INTERVIEW: Burcu Şentürk on migration and urban poverty in Turkey
William Armstrong - email@example.com
A woman watches her neighborhood get demolished as part of an urban transformation project in the capital Ankara. AA photoDynamic urban changes have been central to Turkey’s modern political history. From the Kemalist nation-building project, to the dawn of multi-party democracy in the 1950s, to violence between left and right in the 1970s, to the rise of Islamism after the 1980 coup d’état, cities have always been the country’s political bellwether.
Ege University academic Burcu Şentürk’s “Urban Poverty in Turkey: Development and Modernisation in Low-Income Communities” (reviewed in HDN here) considers Turkish history through the window of poor neighborhoods on the urban periphery. It particularly focuses on the trajectory of makeshift slum “gecekondu” neighborhoods built by rural migrants on the edge of major cities from the 1950s.
Şentürk spoke to the Hürriyet Daily News about her book, as well as what gecekondus tell us about Turkey’s political past and present.
You lived for a number of years in a gecekondu in the Ege neighborhood of Ankara to conduct the research. What was that was like as an experience? What was most challenging about it?
The most challenging part was not about the politics or my research. It was the personal side. I had to challenge my communication skills; I had to make people there recognize me as a researcher. Why should they talk to me? I was asking them for their time and asking them to talk about their private lives without giving them anything in return. So I had to make them recognize my position there. I also had to change all my life settings. I lived there in a gecekondu house without any heating and brought my parents along too. So it was a personal journey.
Informal housing first started appearing on a significant scale on Turkey’s urban margins in the 1950s, as rural migrants started moving to cities. How did this process start, what were its causes, and how did it accelerate over time?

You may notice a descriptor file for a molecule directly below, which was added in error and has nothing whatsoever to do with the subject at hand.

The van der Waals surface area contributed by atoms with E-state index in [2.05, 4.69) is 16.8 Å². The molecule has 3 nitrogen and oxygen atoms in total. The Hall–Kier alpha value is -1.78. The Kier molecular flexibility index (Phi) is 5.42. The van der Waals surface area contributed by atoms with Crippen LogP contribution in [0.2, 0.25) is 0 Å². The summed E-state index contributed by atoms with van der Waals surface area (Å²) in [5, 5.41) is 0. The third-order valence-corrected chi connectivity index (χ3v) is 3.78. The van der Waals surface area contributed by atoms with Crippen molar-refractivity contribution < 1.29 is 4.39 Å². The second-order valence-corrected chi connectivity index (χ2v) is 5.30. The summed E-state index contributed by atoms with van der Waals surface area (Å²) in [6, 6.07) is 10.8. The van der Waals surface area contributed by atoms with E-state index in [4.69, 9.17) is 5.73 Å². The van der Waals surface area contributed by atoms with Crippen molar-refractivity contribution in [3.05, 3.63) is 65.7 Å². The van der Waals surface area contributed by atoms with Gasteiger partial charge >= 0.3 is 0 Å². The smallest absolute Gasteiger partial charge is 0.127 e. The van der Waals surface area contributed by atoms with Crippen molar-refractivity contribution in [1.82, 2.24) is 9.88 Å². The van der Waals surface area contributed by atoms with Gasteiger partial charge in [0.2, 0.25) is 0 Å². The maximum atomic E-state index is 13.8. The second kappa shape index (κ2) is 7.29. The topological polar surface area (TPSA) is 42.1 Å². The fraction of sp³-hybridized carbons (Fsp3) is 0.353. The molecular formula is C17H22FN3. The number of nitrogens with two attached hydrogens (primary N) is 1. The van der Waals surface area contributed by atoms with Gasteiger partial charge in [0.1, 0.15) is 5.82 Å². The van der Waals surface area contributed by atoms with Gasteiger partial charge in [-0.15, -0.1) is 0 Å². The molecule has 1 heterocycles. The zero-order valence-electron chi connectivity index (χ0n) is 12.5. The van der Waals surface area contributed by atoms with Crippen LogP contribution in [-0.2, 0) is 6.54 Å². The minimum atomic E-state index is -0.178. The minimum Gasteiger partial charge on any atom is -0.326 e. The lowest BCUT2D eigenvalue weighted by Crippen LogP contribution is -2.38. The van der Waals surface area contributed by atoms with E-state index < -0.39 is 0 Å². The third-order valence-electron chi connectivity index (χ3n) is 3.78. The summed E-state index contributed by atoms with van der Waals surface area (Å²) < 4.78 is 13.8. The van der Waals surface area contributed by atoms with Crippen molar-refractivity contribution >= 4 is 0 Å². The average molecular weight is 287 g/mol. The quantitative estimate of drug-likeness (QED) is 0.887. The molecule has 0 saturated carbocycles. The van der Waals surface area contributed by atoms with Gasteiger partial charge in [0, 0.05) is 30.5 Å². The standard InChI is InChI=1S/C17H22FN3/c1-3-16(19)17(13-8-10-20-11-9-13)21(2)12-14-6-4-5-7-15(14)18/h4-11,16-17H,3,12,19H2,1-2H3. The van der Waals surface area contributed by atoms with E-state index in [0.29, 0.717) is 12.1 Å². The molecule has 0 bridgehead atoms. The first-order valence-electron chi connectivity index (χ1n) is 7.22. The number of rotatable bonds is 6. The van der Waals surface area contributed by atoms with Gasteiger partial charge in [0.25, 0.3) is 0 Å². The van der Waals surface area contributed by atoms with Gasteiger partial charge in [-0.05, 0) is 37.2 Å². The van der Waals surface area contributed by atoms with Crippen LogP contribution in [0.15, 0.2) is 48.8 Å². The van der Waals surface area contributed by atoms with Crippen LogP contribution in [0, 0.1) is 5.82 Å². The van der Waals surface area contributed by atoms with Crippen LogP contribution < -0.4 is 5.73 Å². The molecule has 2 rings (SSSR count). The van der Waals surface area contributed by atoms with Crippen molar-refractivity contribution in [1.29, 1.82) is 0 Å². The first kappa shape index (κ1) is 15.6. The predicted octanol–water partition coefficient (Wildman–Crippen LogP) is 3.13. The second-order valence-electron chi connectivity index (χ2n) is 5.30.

The very first gecekondu houses appeared around the 1930s in Ankara, but they were just a few pioneers. In due course it was not limited to Ankara. In the 1950s, the U.S. Marshall Plan of aid was introduced, which meant that Turkey started to invest in roads and irrigation systems in rural areas. This brought in mechanization in agricultural production and led to surplus labor in rural areas. Many of these unemployed rural people then decided to try their chances in the urban areas.
We see another macro change when we look at urban areas. Turkey started to employ import substitution policies, which meant it would have national industry, leading to an increasing need of urban workers. But when rural migrants came to urban areas - Istanbul, Ankara or other city centers - they couldn't find affordable housing. There was no social housing so they had to solve their own problems. They found empty plots that were not privately owned, occupied them, and built their own houses. These were not houses in the complete sense – they were just basically four walls made with any kind of material and a roof, giving the shape of a finished house in just one night. If you had such a house then the municipal teams could not demolish it without any permission. In due course, they added more rooms.
When the number of rural migrants increased, especially in the 1960s, the government couldn't remain silent. These migrants were doing marginal, low-paid jobs but they were still a kind of vote pool for politicians. They had concrete demands that were not too expensive - such as title deeds and infrastructure - and they were ready to provide their own labor. So a dialogue between governments and gecekondu dwellers started around the 1960s. One result of this dialogue was the Gecekondu Law passed in 1966.
Most of the residents in Ege are from the Alevi religious minority. But there are also some Sunnis. How did that dynamic play out during the 1970s, which was a period of near-civil war in parts of Turkish cities between left and right?